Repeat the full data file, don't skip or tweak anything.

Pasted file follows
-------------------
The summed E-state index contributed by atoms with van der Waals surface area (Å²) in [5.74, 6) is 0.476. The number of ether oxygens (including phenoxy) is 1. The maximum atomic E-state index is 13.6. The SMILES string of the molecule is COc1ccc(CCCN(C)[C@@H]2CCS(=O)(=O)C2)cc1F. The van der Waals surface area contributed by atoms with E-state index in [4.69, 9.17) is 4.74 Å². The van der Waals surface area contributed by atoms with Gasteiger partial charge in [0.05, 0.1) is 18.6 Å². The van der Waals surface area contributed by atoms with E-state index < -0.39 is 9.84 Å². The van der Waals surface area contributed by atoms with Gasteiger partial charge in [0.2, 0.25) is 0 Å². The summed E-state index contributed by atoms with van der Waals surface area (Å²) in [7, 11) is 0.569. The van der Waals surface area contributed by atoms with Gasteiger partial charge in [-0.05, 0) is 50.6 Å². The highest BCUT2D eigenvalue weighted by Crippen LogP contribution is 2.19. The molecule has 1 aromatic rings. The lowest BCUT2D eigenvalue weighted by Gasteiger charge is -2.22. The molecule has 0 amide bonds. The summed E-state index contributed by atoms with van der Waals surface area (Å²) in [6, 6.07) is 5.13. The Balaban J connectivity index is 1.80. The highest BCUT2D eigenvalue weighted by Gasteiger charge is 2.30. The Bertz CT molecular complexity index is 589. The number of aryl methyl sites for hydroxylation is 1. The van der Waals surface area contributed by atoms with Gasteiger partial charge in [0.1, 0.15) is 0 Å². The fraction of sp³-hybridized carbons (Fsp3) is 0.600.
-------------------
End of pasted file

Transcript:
The summed E-state index contributed by atoms with van der Waals surface area (Å²) in [5.74, 6) is 0.476. The number of ether oxygens (including phenoxy) is 1. The maximum atomic E-state index is 13.6. The SMILES string of the molecule is COc1ccc(CCCN(C)[C@@H]2CCS(=O)(=O)C2)cc1F. The van der Waals surface area contributed by atoms with E-state index in [4.69, 9.17) is 4.74 Å². The van der Waals surface area contributed by atoms with Gasteiger partial charge in [0.05, 0.1) is 18.6 Å². The van der Waals surface area contributed by atoms with E-state index < -0.39 is 9.84 Å². The van der Waals surface area contributed by atoms with Gasteiger partial charge in [0.2, 0.25) is 0 Å². The summed E-state index contributed by atoms with van der Waals surface area (Å²) in [7, 11) is 0.569. The van der Waals surface area contributed by atoms with Gasteiger partial charge in [-0.05, 0) is 50.6 Å². The highest BCUT2D eigenvalue weighted by Crippen LogP contribution is 2.19. The molecule has 1 aromatic rings. The lowest BCUT2D eigenvalue weighted by Gasteiger charge is -2.22. The molecule has 0 amide bonds. The summed E-state index contributed by atoms with van der Waals surface area (Å²) in [6, 6.07) is 5.13. The Balaban J connectivity index is 1.80. The highest BCUT2D eigenvalue weighted by Gasteiger charge is 2.30. The Bertz CT molecular complexity index is 589. The number of aryl methyl sites for hydroxylation is 1. The van der Waals surface area contributed by atoms with Gasteiger partial charge in [0.1, 0.15) is 0 Å². The fraction of sp³-hybridized carbons (Fsp3) is 0.600.